The first cannabis-based product made available through the Medical Cannabis Access Program will be available in mid-October.
The product is CannEpil oral solution, which contains both tetrahydrocannabinol (THC), a psychoactive derivative of cannabis, and cannabidiol (CBD).
Professor Bryan Lynch, Consultant Child Neurologist at Temple Street Children’s Hospital, told the Oireachtas Health Committee that the THC levels in the product were too high to treat patients with severe epilepsy because THC was not clinically indicated for the condition.
Only products with pure CBD (which is not a controlled substance) or near pure CBD content are used to treat refractory epilepsy, he said. Epilepsy is one of the main diseases that people in Ireland seek cannabis treatment for.
But drugs that contain even traces of THC cannot be prescribed here unless through the MCAP, through a ministerial license, or when the products meet the rigorous testing levels reached by other controlled substances in order to obtain a marketing license obtain.
Lorraine Nolan, chief executive of the Health Products Regulatory Authority (HPRA), said a change in law would be needed to make products with only trace amounts of the substance legal here as THC is listed as a controlled substance in the Misuse of Drugs Act.
The health committee heard that around 300 to 600 epilepsy patients could be prescribed CBD-based products if they were available.
At present, 67 patients have been granted 192 ministerial licenses to purchase medical cannabis from a pharmacy in The Hague, the Transvaal Apotheek.
But Holland does not allow the export of cannabis (it only fills out individual prescriptions) so this product will not be available through the MCAP, the committee heard.
It has been suggested that if another drug called Epidiolex, which is currently being tested, is licensed, it could replace Bedrocan, the drug that epilepsy patients access via Holland. A decision on whether to grant a license to Epidiolex is expected in the coming months.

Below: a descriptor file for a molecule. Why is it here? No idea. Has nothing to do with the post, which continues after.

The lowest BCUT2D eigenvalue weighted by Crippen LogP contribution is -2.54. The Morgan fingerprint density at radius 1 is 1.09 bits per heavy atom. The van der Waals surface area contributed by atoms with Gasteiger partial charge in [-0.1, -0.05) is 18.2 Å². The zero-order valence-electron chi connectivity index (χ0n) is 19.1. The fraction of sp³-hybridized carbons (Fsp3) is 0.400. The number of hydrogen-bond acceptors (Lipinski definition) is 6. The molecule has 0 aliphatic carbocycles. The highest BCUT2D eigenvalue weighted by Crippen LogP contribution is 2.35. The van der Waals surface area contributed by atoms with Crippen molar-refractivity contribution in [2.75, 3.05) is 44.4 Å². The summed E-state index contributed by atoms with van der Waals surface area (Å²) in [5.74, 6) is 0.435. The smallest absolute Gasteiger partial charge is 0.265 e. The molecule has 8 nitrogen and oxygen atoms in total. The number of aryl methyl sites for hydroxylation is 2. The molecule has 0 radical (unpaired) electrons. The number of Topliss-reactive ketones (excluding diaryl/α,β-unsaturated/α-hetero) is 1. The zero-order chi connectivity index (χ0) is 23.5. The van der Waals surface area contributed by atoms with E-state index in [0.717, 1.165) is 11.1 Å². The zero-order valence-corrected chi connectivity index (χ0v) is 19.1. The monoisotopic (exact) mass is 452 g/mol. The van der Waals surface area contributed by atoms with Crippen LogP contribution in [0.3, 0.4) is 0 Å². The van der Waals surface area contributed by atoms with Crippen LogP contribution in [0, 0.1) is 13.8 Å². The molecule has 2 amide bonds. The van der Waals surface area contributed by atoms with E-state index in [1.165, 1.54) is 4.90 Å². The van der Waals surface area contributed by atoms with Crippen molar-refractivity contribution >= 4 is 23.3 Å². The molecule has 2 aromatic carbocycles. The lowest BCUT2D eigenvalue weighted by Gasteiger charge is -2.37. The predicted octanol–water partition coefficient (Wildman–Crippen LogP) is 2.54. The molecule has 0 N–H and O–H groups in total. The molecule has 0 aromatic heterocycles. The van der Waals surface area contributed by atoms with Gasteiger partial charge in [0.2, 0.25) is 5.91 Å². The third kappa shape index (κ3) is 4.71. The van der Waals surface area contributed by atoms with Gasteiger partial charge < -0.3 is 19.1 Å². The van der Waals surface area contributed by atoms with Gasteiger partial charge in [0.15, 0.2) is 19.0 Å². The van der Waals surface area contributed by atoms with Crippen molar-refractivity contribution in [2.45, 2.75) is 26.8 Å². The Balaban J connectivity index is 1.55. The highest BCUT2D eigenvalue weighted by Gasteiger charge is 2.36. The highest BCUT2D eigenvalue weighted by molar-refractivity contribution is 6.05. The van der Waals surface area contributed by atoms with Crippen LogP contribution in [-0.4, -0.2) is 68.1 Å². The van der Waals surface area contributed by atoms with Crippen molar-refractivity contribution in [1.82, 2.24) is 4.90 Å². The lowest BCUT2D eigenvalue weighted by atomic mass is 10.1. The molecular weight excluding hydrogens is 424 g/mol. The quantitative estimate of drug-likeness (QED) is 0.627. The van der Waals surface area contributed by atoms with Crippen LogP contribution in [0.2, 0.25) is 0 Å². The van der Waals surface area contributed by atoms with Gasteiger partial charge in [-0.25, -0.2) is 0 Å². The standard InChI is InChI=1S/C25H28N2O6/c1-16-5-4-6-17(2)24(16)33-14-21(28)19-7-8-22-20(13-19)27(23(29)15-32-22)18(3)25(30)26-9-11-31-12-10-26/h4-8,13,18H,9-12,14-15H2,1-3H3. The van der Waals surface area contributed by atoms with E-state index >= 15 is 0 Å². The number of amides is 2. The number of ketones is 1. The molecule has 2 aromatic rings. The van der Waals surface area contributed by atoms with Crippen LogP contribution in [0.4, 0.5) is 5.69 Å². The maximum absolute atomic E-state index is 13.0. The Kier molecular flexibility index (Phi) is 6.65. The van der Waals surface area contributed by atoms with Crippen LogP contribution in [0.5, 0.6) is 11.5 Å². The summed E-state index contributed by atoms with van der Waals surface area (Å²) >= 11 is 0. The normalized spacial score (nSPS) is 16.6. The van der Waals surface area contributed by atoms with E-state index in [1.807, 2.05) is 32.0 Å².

While Cannepil is expected to be available from next month, suppliers of a second product, Tilray Oral Solution, have also announced their intention to supply the Irish market, but have not confirmed when the product will be available.
Although two other products – Aurora CBD Oil Drops and Aurora Sedamen Softgels Capsules – have also been accepted under MCAP, that company currently has no plans to supply the Irish market, according to HSE.
Cannabis products may only be prescribed for three conditions under the MCAP – spasticity associated with MS, persistent nausea and vomiting associated with chemotherapy, and severe, refractory epilepsy (treatment-resistant epilepsy that does not respond to standard anticonvulsants).
It has been suggested to extend this to conditions such as chronic pain, which are treated with cannabis in other EU jurisdictions. Ms. Nolan said one of the main problems with granting access to medical cannabis in Ireland was the lack of reliable data on the products.
Only two cannabis-based drugs, Sativex Oromucosal Spray to treat spasticity in MS and Epidyolex Oral Solution to treat seizures, have been approved as drugs outside of the MCAP or Ministerial License system.
“Both products met the standards and data level required to obtain a marketing authorization. As such, these are quite different and are outside the scope of the MCAP, ”she said.